SEL Tip: We can shape our self-talk

We all have self-talk. Fortunately, we, and our students, can learn to shape what that self-talk is.

We all have self-talk. Fortunately, we, and our students, can learn to shape what that self-talk is.

As we go about our daily lives we are constantly interpreting the situations in which we find ourselves. These interpretations are voiced inside our head with an internal voice that only we can hear. This voice influences how we feel about any given situation. Psychologists call this inner voice “self-talk,” and it includes our conscious thoughts as well as our unconscious assumptions or beliefs.

Sometimes our self-talk is helpful and reasonable, for example, “I’d better do some preparation for that exam,” or “I’m really looking forward to hanging out this weekend.” This kind of self-talk usually makes us feel better.
However, our self-talk can also be negative, unrealistic or self-defeating. For instance, “I’m going to fail for sure,” or “They hate me.” Negative, unrealistic, or self-defeating self-talk usually makes us feels worse.
But with practice, we – and our students – can learn to notice our own negative self-talk as it happens, and we can consciously change it.

Teaching Kids to Choose Their Self-Talk

Here is a simple process to help students observe and choose their self-talk.

  • First, share this definition of self-talk: The act or practice of talking to oneself, either aloud or silently and mentally.
  • Let everyone know that we all experience silent self-talk within our minds, unconsciously, during our everyday lives. Students might even have some silent self-talk going on right now. They might be thinking, “I’m hungry.” Or, “What is self-talk?” Or, “Will I do okay on the test next period?”
  • Set a timer and tell students that for the next minute, we’ll sit in silent meditation, with eyes closed, and observe our silent self-talk.
  • After the minute has passed, ask students to open their eyes and share the self-talk that they observed inside their own minds. Let them know that there are no right or wrong answers. Chart the students’ answers.
  • Let students know that some of our self-talk is positive or neutral, which usually makes us feel better, and some of it is negative, which usually makes feel worse. See if you and the students can categorize the answers you charted into those that might make the person feel better and those that might the person feel worse.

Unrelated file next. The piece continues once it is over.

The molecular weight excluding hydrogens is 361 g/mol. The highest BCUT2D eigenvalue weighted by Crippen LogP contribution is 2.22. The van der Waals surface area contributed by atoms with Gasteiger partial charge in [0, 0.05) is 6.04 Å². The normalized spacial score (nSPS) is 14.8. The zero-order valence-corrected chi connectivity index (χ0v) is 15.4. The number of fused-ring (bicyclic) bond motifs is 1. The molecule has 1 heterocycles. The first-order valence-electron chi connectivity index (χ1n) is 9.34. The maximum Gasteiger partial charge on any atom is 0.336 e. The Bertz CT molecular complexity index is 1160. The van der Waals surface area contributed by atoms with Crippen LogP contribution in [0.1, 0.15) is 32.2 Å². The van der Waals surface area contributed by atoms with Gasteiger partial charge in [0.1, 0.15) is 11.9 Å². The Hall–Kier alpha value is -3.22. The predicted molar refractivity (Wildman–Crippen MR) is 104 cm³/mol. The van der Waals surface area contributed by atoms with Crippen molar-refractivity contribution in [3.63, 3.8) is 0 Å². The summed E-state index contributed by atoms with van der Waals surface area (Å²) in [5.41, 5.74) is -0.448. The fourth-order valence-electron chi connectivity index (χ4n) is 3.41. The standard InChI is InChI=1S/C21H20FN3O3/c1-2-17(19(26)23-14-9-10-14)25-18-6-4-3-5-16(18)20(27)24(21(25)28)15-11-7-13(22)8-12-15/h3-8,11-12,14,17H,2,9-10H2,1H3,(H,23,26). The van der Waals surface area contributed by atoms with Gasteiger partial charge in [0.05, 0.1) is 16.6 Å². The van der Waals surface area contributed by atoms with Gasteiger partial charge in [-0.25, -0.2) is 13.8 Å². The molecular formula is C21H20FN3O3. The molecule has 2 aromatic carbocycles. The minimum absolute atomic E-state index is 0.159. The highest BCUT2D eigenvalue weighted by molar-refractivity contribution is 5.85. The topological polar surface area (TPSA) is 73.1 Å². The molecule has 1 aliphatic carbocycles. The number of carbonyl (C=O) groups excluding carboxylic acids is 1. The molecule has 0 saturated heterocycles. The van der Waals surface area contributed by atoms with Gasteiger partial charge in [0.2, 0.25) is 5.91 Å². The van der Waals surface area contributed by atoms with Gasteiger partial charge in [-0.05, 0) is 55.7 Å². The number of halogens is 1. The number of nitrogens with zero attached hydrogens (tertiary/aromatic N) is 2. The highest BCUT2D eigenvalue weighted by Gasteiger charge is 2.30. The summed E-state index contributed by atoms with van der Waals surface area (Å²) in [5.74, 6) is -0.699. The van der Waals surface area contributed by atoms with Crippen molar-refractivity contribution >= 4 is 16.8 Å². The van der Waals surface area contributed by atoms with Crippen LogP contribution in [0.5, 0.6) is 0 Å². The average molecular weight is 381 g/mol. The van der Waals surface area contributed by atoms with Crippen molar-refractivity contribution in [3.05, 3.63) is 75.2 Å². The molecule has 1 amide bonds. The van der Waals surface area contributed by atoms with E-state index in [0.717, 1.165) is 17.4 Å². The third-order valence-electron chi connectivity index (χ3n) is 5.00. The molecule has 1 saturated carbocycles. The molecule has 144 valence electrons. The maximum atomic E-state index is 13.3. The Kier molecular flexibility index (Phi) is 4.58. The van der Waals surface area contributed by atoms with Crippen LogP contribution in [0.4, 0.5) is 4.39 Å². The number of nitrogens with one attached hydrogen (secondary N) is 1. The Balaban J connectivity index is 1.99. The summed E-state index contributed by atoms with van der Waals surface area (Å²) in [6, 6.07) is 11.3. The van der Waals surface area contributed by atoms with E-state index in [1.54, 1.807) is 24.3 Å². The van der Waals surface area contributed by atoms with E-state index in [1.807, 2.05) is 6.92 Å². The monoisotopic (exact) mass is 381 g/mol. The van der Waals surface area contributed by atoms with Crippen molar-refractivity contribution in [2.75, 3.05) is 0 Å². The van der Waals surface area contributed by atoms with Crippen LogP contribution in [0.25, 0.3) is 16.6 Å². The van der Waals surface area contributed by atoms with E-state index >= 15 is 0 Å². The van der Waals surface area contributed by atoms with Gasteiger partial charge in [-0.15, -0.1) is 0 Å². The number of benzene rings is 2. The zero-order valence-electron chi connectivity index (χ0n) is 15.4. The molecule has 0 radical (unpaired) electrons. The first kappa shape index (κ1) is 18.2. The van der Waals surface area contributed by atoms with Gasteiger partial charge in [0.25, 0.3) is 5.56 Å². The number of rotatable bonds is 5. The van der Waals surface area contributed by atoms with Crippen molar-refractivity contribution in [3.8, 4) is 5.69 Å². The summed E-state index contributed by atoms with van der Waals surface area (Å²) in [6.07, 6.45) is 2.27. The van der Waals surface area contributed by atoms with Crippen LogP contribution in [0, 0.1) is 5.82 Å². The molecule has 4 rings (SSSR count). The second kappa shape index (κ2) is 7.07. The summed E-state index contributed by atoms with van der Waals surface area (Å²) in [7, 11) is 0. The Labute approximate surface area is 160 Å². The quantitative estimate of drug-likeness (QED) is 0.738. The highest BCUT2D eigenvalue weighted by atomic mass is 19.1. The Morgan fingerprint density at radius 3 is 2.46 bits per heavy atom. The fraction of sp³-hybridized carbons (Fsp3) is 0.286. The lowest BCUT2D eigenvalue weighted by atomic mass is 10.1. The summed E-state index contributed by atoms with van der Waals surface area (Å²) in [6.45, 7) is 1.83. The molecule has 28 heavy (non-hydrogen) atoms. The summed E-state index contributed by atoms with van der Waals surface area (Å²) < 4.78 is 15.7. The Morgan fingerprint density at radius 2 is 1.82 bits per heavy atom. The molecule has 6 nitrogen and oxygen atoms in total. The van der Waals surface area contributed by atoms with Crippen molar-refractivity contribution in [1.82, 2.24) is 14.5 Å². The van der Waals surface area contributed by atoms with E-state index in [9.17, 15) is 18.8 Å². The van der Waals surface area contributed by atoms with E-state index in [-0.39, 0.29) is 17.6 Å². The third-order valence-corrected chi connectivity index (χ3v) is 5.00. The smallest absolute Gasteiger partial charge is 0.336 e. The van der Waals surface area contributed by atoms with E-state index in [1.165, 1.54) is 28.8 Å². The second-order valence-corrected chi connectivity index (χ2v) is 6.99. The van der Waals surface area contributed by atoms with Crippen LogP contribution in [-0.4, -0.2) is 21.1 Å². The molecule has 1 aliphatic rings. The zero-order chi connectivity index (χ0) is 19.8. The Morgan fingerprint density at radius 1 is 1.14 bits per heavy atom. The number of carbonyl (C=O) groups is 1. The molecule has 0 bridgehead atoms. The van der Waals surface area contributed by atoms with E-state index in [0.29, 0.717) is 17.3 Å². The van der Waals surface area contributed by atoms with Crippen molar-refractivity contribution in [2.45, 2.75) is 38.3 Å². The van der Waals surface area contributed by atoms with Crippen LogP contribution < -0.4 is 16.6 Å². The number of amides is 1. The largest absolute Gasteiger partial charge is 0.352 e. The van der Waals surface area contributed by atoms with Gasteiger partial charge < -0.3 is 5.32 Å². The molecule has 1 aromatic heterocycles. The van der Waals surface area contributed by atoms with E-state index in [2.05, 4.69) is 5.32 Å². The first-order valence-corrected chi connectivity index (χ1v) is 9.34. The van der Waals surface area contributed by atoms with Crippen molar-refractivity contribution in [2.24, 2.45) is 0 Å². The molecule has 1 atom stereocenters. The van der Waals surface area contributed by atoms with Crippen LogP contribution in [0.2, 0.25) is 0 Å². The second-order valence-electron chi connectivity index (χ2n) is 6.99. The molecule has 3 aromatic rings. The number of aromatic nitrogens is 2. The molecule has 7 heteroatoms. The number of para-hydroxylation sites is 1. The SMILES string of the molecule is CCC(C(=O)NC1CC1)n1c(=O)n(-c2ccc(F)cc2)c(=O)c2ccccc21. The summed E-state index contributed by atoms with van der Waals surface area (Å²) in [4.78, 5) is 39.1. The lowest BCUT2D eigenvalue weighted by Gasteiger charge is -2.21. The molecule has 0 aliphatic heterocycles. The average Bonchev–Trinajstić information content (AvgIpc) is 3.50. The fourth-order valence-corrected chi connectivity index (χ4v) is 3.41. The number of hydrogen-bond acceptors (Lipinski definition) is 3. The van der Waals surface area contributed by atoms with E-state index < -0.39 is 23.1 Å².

• Sometimes our thoughts are focused on a real mistake or problem that needs to be addressed. Negative self-talk about this might include berating ourselves over and over. Positive self-talk could include thinking about how we can address the problem and reminding ourselves that making mistakes is part of life and doesn’t make us “bad.”
  • Let students know that they have the power to change their self-talk if it is making them feel worse.  One way to do this is to shift their interpretation of a situation from negative to neutral or positive.



Self-Talk Brainstorm

Present the following situations to the class and let students brainstorm possible neutral or positive self-talk responses.

Situation #1
You are looking for a spot to sit in the lunch room and approach a table. The students sitting there are unwelcoming and one of them says, “We don’t have any room for you” – even though there is an empty seat.

  • Negative Self-Talk:  “No one likes me. I’ll never make any good friends.”
  • Positive Self-Talk:

Situation #2
You have an important question for the teacher, but the teacher tells you that he/she doesn’t have time to answer it.

  • Negative Self-Talk:  “I can’t figure this out by myself!”
  • Positive Self-Talk:

Situation #3
You are your sister are fighting over the remote control. Your mom comes in and yells at you,  even though it was your sister who started the fight.

  • Negative Self-Talk:  “My parents think my brother/sister is an angel! I get in trouble for everything!”
  • Positive Self-Talk:

Situation #4
You’ve just received your grade for the final math test.  You failed, even though you love math usually do well.

  • Negative Self-Talk:  “I’m terrible at math. I’ll never go to college like I want to. “
  • Positive Self-Talk:




Close the session by asking students to share some positive self-talk that they might use to make themselves feel better when they are anxious, scared, or angry.